21. Listening to Dr. Truog's lecture (he has cited some our stuff on DNR in the OR before), you can hear him say without actually saying it, that we have been working around a fifty year old brain death diagnosis and we clearly need more imaging fMRI and PET (though he didn't cite it specifically) in brain death and coma.
    It's as if we said for the diagnosis of appendicitis we don't need CT and ultrasound, we were doing quite well before they came along.
    Cory F.

    ReplyDelete
  22. Dr. Cory, did you listen to the question and answer session after the lecture? Dr. Truog had some interesting thoughts regarding offering an additional option to families facing a brain death diagnosis, that of keeping the body on support like the family of Jahi McMath have.

    If I'm understanding him correctly he said that we've already had that experiment in New Jersey because of their religious exemption and it hasn't changed things much. There are still organ transplants in NJ and there isn't an abundance of brain dead people languishing at home on ventilators or in LTC facilities.

    How feasible would it be to use fMRI imaging to gauge if awareness remains in an unconscious patient? Is this type of imaging widely available?

    I've read about the studies being done on people who were thought to be in a vegetative state yet fMRI imaging showed their brains reacting as a normal brain would to certain kinds of questioning.

    It would be interesting, if this research proves to be valid and means what we think it means, to ask the unconscious person if this is how they want to live.

    ReplyDelete
  23. @ Anonymous
    I don't know if we are ready to communicate with coma patients via fMRI yet, but the technology is definitely underused. As best as I can understand, this is primarily due to questions of cost.

    This has never made sense to me, since theoretically the costs of the technology should come down with greater use. So it is more likely a question of charges. Payers don't want to pay for this technology.
    This is where the medical community must step in - what si the price of knowledge. I've always smiled when a doctor tells me he doesn't want to order an fMRI or PET because "what will it show in this patient?" or "how will it change management?". Th point is we don't know that because we don't have enough experience with the technology. You will never learn if you don't use this technology. This is not a popular attitude. I saw this in ICU with blood gases and pulmonary artery catheters - and both were used badly by people who didn't understand their strengths and weaknesses. I also saw this with CT scans which took nearly a decade to gain ready acceptance when they were introduced - again, primarily on the basis of cost.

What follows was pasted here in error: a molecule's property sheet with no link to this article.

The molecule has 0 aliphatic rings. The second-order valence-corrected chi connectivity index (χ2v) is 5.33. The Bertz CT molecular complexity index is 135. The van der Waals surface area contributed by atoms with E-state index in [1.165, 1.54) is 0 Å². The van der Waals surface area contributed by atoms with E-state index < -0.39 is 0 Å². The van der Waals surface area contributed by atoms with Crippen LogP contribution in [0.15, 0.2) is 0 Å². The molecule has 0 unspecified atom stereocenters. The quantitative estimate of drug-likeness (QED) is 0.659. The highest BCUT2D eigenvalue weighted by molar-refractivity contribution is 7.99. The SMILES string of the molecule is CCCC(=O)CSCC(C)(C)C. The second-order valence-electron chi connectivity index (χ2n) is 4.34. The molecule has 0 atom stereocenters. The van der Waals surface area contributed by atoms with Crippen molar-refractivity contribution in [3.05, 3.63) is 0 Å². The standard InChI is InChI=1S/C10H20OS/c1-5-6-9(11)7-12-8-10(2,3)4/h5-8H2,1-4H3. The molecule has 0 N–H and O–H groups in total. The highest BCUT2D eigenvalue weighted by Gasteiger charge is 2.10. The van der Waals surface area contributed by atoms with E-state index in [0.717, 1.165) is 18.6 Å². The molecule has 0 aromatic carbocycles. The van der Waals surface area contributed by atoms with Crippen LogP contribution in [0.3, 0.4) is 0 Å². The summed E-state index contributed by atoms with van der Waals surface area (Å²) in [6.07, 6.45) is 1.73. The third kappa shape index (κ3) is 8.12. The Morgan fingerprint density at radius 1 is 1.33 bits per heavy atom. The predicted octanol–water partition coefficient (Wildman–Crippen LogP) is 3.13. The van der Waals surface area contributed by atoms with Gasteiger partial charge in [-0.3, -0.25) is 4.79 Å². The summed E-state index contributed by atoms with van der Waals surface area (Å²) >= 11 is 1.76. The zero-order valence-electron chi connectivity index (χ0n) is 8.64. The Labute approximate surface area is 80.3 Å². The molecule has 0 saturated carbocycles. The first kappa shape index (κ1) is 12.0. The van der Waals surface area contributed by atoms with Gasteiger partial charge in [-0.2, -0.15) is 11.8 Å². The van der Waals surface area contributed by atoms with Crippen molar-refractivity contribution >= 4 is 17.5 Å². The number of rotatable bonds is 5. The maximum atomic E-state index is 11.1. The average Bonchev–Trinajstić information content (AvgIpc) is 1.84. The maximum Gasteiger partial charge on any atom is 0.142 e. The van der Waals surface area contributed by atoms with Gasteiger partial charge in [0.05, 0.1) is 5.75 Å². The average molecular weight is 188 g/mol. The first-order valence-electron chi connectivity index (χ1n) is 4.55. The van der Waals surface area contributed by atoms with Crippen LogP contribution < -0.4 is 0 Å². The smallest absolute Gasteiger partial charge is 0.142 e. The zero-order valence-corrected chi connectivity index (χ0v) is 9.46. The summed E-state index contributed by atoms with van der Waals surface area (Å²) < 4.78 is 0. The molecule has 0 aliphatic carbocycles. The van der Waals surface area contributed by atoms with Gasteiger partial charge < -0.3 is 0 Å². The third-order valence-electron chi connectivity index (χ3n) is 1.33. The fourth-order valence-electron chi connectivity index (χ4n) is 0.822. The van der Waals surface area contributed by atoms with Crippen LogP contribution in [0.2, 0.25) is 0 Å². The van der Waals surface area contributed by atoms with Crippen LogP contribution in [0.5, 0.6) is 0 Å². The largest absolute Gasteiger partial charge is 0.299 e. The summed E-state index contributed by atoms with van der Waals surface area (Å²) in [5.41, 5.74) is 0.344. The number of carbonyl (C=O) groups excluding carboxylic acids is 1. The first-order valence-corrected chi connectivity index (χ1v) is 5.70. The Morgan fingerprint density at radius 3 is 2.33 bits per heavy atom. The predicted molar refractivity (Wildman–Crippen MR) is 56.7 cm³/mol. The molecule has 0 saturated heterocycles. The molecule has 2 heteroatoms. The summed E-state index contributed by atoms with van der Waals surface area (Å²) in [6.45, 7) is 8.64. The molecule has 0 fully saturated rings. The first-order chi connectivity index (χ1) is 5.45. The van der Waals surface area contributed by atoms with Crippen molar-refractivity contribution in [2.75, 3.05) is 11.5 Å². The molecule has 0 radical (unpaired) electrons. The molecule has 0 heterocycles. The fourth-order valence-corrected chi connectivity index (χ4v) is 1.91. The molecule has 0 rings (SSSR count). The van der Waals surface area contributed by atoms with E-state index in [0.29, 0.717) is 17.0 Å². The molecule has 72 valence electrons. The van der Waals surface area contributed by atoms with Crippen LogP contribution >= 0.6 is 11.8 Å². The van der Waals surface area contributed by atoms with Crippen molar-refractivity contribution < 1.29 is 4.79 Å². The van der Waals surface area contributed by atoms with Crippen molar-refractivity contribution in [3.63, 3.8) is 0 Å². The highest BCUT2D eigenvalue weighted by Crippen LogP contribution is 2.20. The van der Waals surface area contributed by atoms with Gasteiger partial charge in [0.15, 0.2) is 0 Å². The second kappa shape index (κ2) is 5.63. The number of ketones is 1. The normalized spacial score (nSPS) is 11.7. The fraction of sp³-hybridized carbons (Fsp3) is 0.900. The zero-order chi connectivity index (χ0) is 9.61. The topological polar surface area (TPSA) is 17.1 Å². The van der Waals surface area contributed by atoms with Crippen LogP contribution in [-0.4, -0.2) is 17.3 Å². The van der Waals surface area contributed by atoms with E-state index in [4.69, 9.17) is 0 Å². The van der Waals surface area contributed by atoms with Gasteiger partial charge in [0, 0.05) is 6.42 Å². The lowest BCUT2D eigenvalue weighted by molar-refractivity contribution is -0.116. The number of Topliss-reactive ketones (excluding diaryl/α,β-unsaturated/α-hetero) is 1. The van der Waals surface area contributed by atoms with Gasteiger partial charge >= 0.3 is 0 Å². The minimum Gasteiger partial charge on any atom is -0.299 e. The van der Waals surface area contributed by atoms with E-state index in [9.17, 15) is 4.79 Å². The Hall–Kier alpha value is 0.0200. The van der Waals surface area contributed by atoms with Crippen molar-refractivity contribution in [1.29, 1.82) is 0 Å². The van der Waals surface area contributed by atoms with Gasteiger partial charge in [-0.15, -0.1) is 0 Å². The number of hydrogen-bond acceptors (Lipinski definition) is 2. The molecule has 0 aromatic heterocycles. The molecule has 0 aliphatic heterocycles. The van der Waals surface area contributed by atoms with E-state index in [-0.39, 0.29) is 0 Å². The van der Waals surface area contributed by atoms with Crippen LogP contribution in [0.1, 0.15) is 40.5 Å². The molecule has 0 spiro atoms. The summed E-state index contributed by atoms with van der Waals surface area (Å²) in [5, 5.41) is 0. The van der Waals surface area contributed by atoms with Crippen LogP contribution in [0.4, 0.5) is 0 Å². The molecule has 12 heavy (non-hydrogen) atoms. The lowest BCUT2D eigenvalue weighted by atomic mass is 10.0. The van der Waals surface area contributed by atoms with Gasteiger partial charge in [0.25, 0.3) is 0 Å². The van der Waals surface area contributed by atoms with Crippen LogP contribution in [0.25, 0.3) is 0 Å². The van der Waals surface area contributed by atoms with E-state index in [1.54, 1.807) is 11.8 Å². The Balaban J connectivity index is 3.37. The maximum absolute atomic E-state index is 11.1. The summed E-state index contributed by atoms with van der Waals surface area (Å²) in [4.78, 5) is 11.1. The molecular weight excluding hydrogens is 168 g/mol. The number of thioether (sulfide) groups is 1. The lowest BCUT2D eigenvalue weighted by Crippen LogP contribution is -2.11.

There are gaping holes in our knowledge in these areas - and the brain imaging technology will help fill them.
    Cory F.

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    Replies
    1. Cory,

      From what I've seen in research, the cost range between 400$ and 1000$ USD per scan session, not including analysis.

      A session can last between 20 and 50 minutes depending on the research topic & stimuli.

      I don't know the cost of a DTI session but a guesstimate out of my posterior would be twice the cost. That said, no patients want to undergo a DTI scan for more than 20 minutes because it feel like the multi-ton magnet is shaking very badly...

      Alain

      Delete
    2. Never heard of DTI so I looked it up. This was the first hit:

      http://www.neurography.com/about-mr-neurography/84-diffusion-tensor-imaging-now-available

      One of the lead inventors, Dr. Filler, is available as an expert witness to prove brain injury with his technology. He's also a lawyer and can represent the brain injured. He's one stop shopping for all your malpractice needs!

      I wonder what this kind of imaging would show on Jahi McMath. If it reveals the nerve tracts in the brain it should theoretically prove whether or not Jahi has enough remaining connections to account for her alleged "intermittent response to commands".

      Delete
    3. which, of course, the scamfam will completely ignore when it shows what they don't want to see.

      Delete
  24. @Alain
    Thanks for the info. Not that much money in perspective.
    And in the patients we're talking about that shaking may be the least of our problems.
    Cory F.

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    Replies
    1. In case of clinical patients, I'd recommend putting them out to sleep if you're going to do a DTI scan but I have to admit, such scans are useless in case of cerebral death as DTI is a structural scan, not a functional one and you may be more interested into brain functioning.

      Stroke patients would be more indicated for DTI but please, do take it with the appropriate grain of salt given that, I'm a scientist (http://www.ncbi.nlm.nih.gov/m/pubmed/21833294/), not a medical doctor, who, as of now, have drank 600ml of 8% beer after a day of work which was after a short 3 hours sleep night :D

      Al

      Delete
    2. the argument in favor of the DTI would be that if it more accurately shows dissolution of the brain then it might more clearly show there is nothing left in there - but then two years ago, Dolan waved a copy of a CT scan that was so bad even people with no experience immediately saw it looked bad, even without a comparison image of a healthy brain. - and said it proved Jahi was alive.